World Oceans Week: A call to purpose for consumers and brands alike

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The beginning of June marks the start of the largest worldwide celebration of our oceans: World Oceans Week, which culminates with World Oceans Day on Saturday, June 8. It’s a cause that has evolved into a global United Nations initiative, at Canada’s urging, and it’s shining a spotlight on protecting the world’s shared ocean, which has a direct impact on our wellness and quality of life. This includes the oxygen we breathe, the food we eat and the water we drink, in addition to helping regulate our climate.

From pollution killing off entire hatcheries of fish to plastic waste being shipped to developing countries, the situation is dire. And with five trillion pieces of plastic waste contaminating oceans across the globe, and estimates there will be more plastic in oceans than fish by 2050, it’s critically important for consumers and businesses alike to reevaluate the impact their choices are having on the planet.

It’s no wonder many brands are taking note and pledging to minimize wasteful practices and improve CSR and sustainability efforts. The plastic straw ban is one such example that has gained prominence at many restaurants and coffee chains. Beach and harbour-side cleanups are also growing in popularity, and a great way to bring people together to combat litter in our local communities. And global CPG brands like P&G and Unilever are taking concerted efforts to reduce plastic packaging in their products and ensure the plastic they do use can be reused, recycled or, in some cases, composted.

Last year, a Brooklyn-based ad agency developed their “Postcards from the Oceans” campaign, highlighting some of the most polluted beaches and destinations around the world. The work was done for their client, Ocean52, a Barcelona beverage company that donates 52% of all earnings to conserving oceans.

So how can more brands commit to developing or enhancing their corporate social responsibility platforms and educate existing and potential customers on the merits of their efforts?

Find a cause that aligns with your brand.

The most authentic platforms and partnerships are those that are a natural fit with or extension of their brand. Adidas’ partnership with Parley for the Oceans — an organization that generates awareness of our oceans through conservation initiatives and collaborations — is a prime example, and embodies the adage, “If the shoe fits, wear it.” In 2018, Adidas and Parley started their joint global initiative called Run for the Oceans, which brought together a million runners to raise $1 million for Parley and created five million pairs of running shoes made out of recycled marine plastic.

This year they’re taking the partnership a step further, and pledging to raise $1.5 million for the cause, with the funds earned going towards educating people living in coastal areas about the global ocean plastic problem, and creating 11 million pairs of shoes out of recycled plastic.

Stella McCartney, purveyor of luxury, cruelty-free clothing and accessories, has also embraced recycled plastic merchandise through Ocean Legend, a partnership with Parley and international non-profit ocean conservation organization, Sea Shepherd.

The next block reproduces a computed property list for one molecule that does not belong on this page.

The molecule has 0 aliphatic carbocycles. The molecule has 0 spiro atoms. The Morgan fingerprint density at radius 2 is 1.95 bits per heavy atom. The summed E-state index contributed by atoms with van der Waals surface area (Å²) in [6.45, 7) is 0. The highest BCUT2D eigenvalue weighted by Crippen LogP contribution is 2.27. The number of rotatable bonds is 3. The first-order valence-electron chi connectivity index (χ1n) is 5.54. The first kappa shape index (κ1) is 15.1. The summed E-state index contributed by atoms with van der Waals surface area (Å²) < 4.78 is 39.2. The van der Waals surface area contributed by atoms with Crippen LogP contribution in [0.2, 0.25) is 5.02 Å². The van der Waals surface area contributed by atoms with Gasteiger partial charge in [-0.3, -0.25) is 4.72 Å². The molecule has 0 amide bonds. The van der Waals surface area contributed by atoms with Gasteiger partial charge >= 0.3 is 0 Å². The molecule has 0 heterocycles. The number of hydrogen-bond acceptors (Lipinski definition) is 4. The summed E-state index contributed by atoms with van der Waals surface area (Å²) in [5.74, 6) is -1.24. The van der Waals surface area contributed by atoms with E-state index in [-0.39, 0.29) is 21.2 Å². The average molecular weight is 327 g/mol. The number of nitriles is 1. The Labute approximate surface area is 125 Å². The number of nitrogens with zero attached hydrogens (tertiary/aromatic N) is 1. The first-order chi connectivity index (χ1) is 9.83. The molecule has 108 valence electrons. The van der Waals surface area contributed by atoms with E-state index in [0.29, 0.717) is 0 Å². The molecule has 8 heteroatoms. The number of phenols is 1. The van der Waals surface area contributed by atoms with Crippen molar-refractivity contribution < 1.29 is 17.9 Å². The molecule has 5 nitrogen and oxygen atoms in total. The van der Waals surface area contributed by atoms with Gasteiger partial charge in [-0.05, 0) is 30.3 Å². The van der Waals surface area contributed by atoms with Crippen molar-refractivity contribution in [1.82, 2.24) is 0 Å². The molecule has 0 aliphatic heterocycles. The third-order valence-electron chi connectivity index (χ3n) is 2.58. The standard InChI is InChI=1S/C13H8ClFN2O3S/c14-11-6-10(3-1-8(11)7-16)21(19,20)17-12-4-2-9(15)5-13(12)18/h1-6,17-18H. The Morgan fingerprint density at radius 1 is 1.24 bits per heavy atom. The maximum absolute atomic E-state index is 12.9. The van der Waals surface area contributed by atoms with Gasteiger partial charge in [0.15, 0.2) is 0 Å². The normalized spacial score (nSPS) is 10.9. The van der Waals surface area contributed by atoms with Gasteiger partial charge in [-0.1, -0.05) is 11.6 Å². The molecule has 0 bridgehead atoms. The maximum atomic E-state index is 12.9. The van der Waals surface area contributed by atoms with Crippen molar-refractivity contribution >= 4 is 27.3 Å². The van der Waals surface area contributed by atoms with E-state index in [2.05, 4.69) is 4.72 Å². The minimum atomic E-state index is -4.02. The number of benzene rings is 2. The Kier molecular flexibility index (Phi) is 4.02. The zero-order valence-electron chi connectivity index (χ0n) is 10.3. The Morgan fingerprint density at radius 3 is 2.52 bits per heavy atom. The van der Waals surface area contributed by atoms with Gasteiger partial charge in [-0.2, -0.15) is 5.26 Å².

These brands show that CSR and brand integrity must work hand-in-hand to have a lasting, positive impact.

Be transparent.

Transparency is of paramount importance when it comes to defining and explaining your approach to CSR. Are you committing to only using recycled plastic in your products by a specific year? Say that, and show how you will meet your target. And if you’re donating funds to a charity or non-profit, clearly outline how much money will be donated from net proceeds, and to which specific cause. And direct your customers to a web page or platform where they can find additional information and follow your progress.

Sustain momentum (and see your commitments through).

One-off donations and initiatives help, of course, but why not sustain momentum from your sustainability efforts and turn it into a long-standing program or initiative? This shows your customers that you’re not just in it for the “cash grab” but that you’re truly committed to a specific cause and will see it through, and understand its importance not just for your business but for society at large. Moreover, it provides you with the opportunity to engage with new and prospective customers on an ongoing basis, by highlighting key achievements and milestones month-over-month or year-over-year.

In today’s digital age, good news and bad news can spread rapidly, so organizations who stand to make a profit from CSR initiatives must ensure they’re taking a purposeful approach that has an implicit connection to their brand.

And at a time when social media can wreak havoc on your reputation with one tweet or message (Provident’s recent crisis readiness study proves just that), it’s more important than ever before to be transparent and clearly communicate your stance to stakeholders, while prioritizing the customer relationship every step of the way.

Above all else, organizations would be wise to remember that CSR should be ingrained in the company ethos, and sustainability efforts must be embraced at all levels, from the senior-most business leaders to middle-management and junior staff. And this also means nurturing that commitment and purpose every day, not just at one or two key inflection points during the year. It makes business sense, yes, but it is also the smart human choice.